In the search for textile processing technologies with low water- and carbon footprints, several novel, sustainable coloration technologies have been developed in the last decade, for both printing and dyeing operations. This can indeed lead to a significant sustainability improvement but the pre- and post-treatments have been largely left out of considerations until now, despite the fact that these have similar water consumptions and carbon footprints.
Scouring of fabrics of polyester and its blends with spandex in conventional jet machines, for instance, uses up to 18,000 liters of water per ton fabric for scouring and subsequent neutralization and generates 1,150 kilograms (kg) CO2 equivalents per ton fabric.
An alternative is solvent scouring, which is on the market but suffers from the inherent disadvantage that organic solvents have a bad reputation for being toxic and flammable. Potential of exposure of workers and the presence of traces of solvent in the end product has prevented this waterless, low-carbon footprint technology from becoming mainstream.
The Netherlands-based Dye-FF B.V. has developed a solution for waterless, low-carbon footprint scouring, using compressed carbon dioxide (CO2) as non-toxic solvent. Polyester and polyester-spandex fabric is rolled on a beam and perfused by the CO2, which dissolves and takes away all knitting and spinning oil from the fibers.
The fact that the fabric is not moving in the machine means that even the most sensitive fabrics can be treated with this process. What is more, there will be no microfibers released from the fabric. Downstream of the scouring vessel, the oil is obtained from the machine pure and clean, offering the possibility of circularity by oil reuse.
The pressure and temperature inside the scouring vessel are 60 bar and 20°C, so no shrinking or fiber damage is caused. In addition, if a dope-dyed fabric is scoured, no dye extraction will take place. Relaxation and heat setting has to be done as usual in a tenter after the scouring if the fabric is to be dyed or printed.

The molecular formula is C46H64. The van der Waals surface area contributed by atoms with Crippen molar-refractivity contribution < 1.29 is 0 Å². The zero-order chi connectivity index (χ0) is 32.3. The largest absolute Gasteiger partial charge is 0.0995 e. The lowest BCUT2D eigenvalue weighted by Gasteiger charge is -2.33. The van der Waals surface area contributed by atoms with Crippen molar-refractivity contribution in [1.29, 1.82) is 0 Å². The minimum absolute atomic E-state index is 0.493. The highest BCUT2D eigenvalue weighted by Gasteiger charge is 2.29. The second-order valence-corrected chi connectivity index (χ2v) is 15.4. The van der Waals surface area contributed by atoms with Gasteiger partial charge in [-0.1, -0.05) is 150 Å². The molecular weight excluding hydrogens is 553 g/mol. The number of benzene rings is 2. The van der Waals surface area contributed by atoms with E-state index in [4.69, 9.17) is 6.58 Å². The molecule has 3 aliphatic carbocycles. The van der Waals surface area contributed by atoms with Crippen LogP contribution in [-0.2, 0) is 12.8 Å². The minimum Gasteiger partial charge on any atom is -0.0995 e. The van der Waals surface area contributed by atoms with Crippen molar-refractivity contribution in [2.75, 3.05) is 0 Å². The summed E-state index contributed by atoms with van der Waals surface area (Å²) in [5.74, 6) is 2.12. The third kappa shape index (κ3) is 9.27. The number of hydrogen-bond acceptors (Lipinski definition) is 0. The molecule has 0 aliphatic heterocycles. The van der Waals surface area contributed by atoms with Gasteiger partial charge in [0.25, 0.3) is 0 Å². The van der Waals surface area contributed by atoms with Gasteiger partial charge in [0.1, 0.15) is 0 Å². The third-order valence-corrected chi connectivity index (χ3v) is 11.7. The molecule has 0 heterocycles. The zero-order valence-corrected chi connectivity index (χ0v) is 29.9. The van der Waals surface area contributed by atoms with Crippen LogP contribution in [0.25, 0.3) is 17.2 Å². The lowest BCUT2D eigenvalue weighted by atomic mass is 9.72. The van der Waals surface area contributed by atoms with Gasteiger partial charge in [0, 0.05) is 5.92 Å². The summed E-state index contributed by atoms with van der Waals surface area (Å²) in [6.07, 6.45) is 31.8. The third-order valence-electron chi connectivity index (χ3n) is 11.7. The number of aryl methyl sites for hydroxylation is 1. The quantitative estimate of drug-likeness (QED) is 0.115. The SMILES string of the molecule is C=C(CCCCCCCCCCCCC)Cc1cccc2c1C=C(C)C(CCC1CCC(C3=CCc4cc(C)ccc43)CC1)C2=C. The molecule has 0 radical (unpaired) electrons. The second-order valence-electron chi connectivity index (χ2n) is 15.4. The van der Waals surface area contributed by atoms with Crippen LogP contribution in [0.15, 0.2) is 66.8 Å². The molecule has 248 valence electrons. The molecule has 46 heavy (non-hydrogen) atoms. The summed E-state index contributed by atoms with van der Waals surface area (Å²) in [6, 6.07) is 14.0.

Because of the low temperature of 20°C, the energy consumption using this method is low. On top of this, the tenter does not need to dry the fabric and thus extra energy is saved. The total carbon footprint of the process is only 540 kg of CO2 equivalents per ton of fabric — 50-percent lower than the typical 1,150 kg CO2 eq/ton that is characteristic for scouring synthetic fabrics in a jet machine.
Dye-FF has developed this experimental process on a 1-kg scale using an R&D machine designed built by its business partner Ozephius Stainless B.V., the Netherlands. It was found that the oil content of commercial fabric could be reduced in only one hour of total processing time, from 3 percent down to 0.2 percent or even 0 percent. A patent on the process and equipment is submitted and pending.
From the experimental results, the company has designed the commercial scale equipment needed to scour 1.6 million kg of polyester or polyester-spandex in 140-kg batches on a beam. The machine will cost approximately $1.3 million depending on how many machines can be manufactured in series and in which country the machines are made. The lower machine operating cost, especially energy use, compensate for this higher investment cost, the nett effect being a lower total cost: $160/ton for CO2 scouring, versus $250/ton for conventional jet scouring.
The CO2 scouring technology can be used for any factory that makes polyester or polyester-spandex, be it as dope dyed fabric, conventional water-based dyeing or printing. In all cases, the same combination of sustainability and cost saving is found. In some cases, it can even mean completely waterless production of fabrics.
Scouring in CO2 – summarized:
- Sustainable: no water and less energy;
- Lower cost: 160 versus 250 USD/ton fabric (including machine depreciation);
- Lower carbon footprint: 540 versus 1150 kg CO2/ton fabric;
- No chemicals, only pure CO2;
- Gentle fabric treatment;
- Oil is obtained clean, pure and can be re-used; and
- No microfibers are released.
With the technical and economic feasibility proven, and the carbon footprint calculated, Dye-FF B.V. now is looking for investors to fund the building of the first full-scale, commercial machine so that it can demonstrate the solution and its low carbon footprint to dyehouses and brands. For more information, please contact firstname.lastname@example.org.
October 12, 2023